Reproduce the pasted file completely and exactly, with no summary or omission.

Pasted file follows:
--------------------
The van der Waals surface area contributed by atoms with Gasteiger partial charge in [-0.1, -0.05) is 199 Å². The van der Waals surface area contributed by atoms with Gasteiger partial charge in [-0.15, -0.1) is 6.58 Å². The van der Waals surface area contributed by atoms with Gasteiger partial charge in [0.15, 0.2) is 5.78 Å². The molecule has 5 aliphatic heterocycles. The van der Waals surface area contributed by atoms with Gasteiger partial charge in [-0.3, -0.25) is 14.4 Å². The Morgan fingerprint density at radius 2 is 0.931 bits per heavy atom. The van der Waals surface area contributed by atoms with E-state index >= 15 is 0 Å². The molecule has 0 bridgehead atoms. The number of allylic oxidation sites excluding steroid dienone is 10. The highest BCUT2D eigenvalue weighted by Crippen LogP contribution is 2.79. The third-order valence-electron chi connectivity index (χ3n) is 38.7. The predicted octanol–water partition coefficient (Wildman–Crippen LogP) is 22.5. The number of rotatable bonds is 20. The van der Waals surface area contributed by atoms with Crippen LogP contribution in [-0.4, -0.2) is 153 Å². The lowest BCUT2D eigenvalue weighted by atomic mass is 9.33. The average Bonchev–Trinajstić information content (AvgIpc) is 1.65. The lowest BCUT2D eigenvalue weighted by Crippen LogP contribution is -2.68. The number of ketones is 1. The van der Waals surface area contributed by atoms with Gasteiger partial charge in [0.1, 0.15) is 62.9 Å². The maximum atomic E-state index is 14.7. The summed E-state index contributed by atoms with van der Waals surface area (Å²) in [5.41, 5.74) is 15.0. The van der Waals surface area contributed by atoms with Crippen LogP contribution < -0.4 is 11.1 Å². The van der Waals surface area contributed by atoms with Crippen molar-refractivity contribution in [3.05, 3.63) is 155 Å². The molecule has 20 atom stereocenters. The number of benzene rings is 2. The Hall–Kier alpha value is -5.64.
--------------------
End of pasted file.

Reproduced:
The van der Waals surface area contributed by atoms with Gasteiger partial charge in [-0.1, -0.05) is 199 Å². The van der Waals surface area contributed by atoms with Gasteiger partial charge in [-0.15, -0.1) is 6.58 Å². The van der Waals surface area contributed by atoms with Gasteiger partial charge in [0.15, 0.2) is 5.78 Å². The molecule has 5 aliphatic heterocycles. The van der Waals surface area contributed by atoms with Gasteiger partial charge in [-0.3, -0.25) is 14.4 Å². The Morgan fingerprint density at radius 2 is 0.931 bits per heavy atom. The van der Waals surface area contributed by atoms with E-state index >= 15 is 0 Å². The molecule has 0 bridgehead atoms. The number of allylic oxidation sites excluding steroid dienone is 10. The highest BCUT2D eigenvalue weighted by Crippen LogP contribution is 2.79. The third-order valence-electron chi connectivity index (χ3n) is 38.7. The predicted octanol–water partition coefficient (Wildman–Crippen LogP) is 22.5. The number of rotatable bonds is 20. The van der Waals surface area contributed by atoms with Crippen LogP contribution in [-0.4, -0.2) is 153 Å². The lowest BCUT2D eigenvalue weighted by atomic mass is 9.33. The average Bonchev–Trinajstić information content (AvgIpc) is 1.65. The lowest BCUT2D eigenvalue weighted by Crippen LogP contribution is -2.68. The number of ketones is 1. The van der Waals surface area contributed by atoms with Gasteiger partial charge in [0.1, 0.15) is 62.9 Å². The maximum atomic E-state index is 14.7. The summed E-state index contributed by atoms with van der Waals surface area (Å²) in [5.41, 5.74) is 15.0. The van der Waals surface area contributed by atoms with Crippen LogP contribution < -0.4 is 11.1 Å². The van der Waals surface area contributed by atoms with Crippen molar-refractivity contribution in [3.05, 3.63) is 155 Å². The molecule has 20 atom stereocenters. The number of benzene rings is 2. The Hall–Kier alpha value is -5.64.